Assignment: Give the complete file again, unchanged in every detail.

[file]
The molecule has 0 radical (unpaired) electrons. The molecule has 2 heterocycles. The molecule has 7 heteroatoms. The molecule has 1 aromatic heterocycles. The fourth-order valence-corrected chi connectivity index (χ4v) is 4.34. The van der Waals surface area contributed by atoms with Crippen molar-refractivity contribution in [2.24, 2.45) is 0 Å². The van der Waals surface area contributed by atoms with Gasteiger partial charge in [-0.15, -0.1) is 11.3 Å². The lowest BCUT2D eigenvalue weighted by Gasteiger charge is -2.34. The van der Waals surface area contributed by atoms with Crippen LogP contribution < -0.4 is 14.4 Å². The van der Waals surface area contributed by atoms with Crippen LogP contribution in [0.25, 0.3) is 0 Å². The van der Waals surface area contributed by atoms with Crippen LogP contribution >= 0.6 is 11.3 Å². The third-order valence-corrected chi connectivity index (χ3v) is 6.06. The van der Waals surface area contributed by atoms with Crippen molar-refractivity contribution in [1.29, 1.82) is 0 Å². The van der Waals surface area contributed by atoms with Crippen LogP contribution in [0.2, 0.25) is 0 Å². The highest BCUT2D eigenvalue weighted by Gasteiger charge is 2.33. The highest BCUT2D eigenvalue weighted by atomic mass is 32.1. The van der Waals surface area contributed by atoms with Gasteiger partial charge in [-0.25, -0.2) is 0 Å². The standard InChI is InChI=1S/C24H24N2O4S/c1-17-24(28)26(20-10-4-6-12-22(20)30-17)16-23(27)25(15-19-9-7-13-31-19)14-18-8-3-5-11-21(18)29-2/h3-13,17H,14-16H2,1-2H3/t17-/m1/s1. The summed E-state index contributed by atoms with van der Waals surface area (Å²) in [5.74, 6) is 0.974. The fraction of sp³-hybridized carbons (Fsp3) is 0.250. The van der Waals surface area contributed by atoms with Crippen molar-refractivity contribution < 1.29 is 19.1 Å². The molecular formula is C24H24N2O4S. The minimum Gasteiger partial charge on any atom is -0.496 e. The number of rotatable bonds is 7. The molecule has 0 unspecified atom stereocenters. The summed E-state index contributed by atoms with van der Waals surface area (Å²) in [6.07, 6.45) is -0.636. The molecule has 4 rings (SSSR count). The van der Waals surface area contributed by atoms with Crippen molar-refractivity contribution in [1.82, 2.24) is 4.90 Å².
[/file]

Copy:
The molecule has 0 radical (unpaired) electrons. The molecule has 2 heterocycles. The molecule has 7 heteroatoms. The molecule has 1 aromatic heterocycles. The fourth-order valence-corrected chi connectivity index (χ4v) is 4.34. The van der Waals surface area contributed by atoms with Crippen molar-refractivity contribution in [2.24, 2.45) is 0 Å². The van der Waals surface area contributed by atoms with Gasteiger partial charge in [-0.15, -0.1) is 11.3 Å². The lowest BCUT2D eigenvalue weighted by Gasteiger charge is -2.34. The van der Waals surface area contributed by atoms with Crippen LogP contribution < -0.4 is 14.4 Å². The van der Waals surface area contributed by atoms with Crippen LogP contribution in [0.25, 0.3) is 0 Å². The van der Waals surface area contributed by atoms with Crippen LogP contribution >= 0.6 is 11.3 Å². The third-order valence-corrected chi connectivity index (χ3v) is 6.06. The van der Waals surface area contributed by atoms with Crippen molar-refractivity contribution in [1.29, 1.82) is 0 Å². The van der Waals surface area contributed by atoms with Crippen LogP contribution in [0.2, 0.25) is 0 Å². The highest BCUT2D eigenvalue weighted by Gasteiger charge is 2.33. The highest BCUT2D eigenvalue weighted by atomic mass is 32.1. The van der Waals surface area contributed by atoms with Gasteiger partial charge in [-0.25, -0.2) is 0 Å². The standard InChI is InChI=1S/C24H24N2O4S/c1-17-24(28)26(20-10-4-6-12-22(20)30-17)16-23(27)25(15-19-9-7-13-31-19)14-18-8-3-5-11-21(18)29-2/h3-13,17H,14-16H2,1-2H3/t17-/m1/s1. The summed E-state index contributed by atoms with van der Waals surface area (Å²) in [5.74, 6) is 0.974. The fraction of sp³-hybridized carbons (Fsp3) is 0.250. The van der Waals surface area contributed by atoms with Crippen molar-refractivity contribution < 1.29 is 19.1 Å². The molecular formula is C24H24N2O4S. The minimum Gasteiger partial charge on any atom is -0.496 e. The number of rotatable bonds is 7. The molecule has 0 unspecified atom stereocenters. The summed E-state index contributed by atoms with van der Waals surface area (Å²) in [6.07, 6.45) is -0.636. The molecule has 4 rings (SSSR count). The van der Waals surface area contributed by atoms with Crippen molar-refractivity contribution in [1.82, 2.24) is 4.90 Å².